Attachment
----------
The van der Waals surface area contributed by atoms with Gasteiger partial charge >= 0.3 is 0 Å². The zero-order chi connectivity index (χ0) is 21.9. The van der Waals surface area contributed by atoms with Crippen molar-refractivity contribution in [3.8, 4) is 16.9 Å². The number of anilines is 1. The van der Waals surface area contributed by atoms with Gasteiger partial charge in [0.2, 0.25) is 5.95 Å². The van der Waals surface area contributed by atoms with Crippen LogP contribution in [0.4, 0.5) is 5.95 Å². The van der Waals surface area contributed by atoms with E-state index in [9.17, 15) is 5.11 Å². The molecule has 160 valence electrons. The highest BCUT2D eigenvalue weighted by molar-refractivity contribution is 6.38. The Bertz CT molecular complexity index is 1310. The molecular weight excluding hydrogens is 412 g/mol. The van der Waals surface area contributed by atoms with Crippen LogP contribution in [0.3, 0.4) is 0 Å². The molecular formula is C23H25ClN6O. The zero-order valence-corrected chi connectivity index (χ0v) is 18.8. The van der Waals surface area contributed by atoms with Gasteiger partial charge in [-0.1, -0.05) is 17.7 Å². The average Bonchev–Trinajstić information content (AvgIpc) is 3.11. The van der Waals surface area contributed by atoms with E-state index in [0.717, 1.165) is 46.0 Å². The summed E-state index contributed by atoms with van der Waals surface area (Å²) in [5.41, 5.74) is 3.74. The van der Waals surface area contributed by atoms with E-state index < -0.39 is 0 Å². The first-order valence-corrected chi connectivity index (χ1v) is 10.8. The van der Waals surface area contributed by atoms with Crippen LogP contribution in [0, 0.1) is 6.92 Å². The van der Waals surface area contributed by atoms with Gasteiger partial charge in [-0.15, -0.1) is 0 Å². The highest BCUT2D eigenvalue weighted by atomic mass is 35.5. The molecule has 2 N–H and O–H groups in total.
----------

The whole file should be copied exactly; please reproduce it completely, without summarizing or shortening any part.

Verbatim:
The van der Waals surface area contributed by atoms with Gasteiger partial charge >= 0.3 is 0 Å². The zero-order chi connectivity index (χ0) is 21.9. The van der Waals surface area contributed by atoms with Crippen molar-refractivity contribution in [3.8, 4) is 16.9 Å². The number of anilines is 1. The van der Waals surface area contributed by atoms with Gasteiger partial charge in [0.2, 0.25) is 5.95 Å². The van der Waals surface area contributed by atoms with Crippen LogP contribution in [0.4, 0.5) is 5.95 Å². The van der Waals surface area contributed by atoms with E-state index in [9.17, 15) is 5.11 Å². The molecule has 160 valence electrons. The highest BCUT2D eigenvalue weighted by molar-refractivity contribution is 6.38. The Bertz CT molecular complexity index is 1310. The molecular weight excluding hydrogens is 412 g/mol. The van der Waals surface area contributed by atoms with Crippen LogP contribution in [0.3, 0.4) is 0 Å². The molecular formula is C23H25ClN6O. The zero-order valence-corrected chi connectivity index (χ0v) is 18.8. The van der Waals surface area contributed by atoms with Gasteiger partial charge in [-0.1, -0.05) is 17.7 Å². The average Bonchev–Trinajstić information content (AvgIpc) is 3.11. The van der Waals surface area contributed by atoms with E-state index in [0.717, 1.165) is 46.0 Å². The summed E-state index contributed by atoms with van der Waals surface area (Å²) in [5.41, 5.74) is 3.74. The van der Waals surface area contributed by atoms with E-state index < -0.39 is 0 Å². The first-order valence-corrected chi connectivity index (χ1v) is 10.8. The van der Waals surface area contributed by atoms with Crippen LogP contribution in [0, 0.1) is 6.92 Å². The van der Waals surface area contributed by atoms with Gasteiger partial charge in [-0.15, -0.1) is 0 Å². The highest BCUT2D eigenvalue weighted by atomic mass is 35.5. The molecule has 2 N–H and O–H groups in total.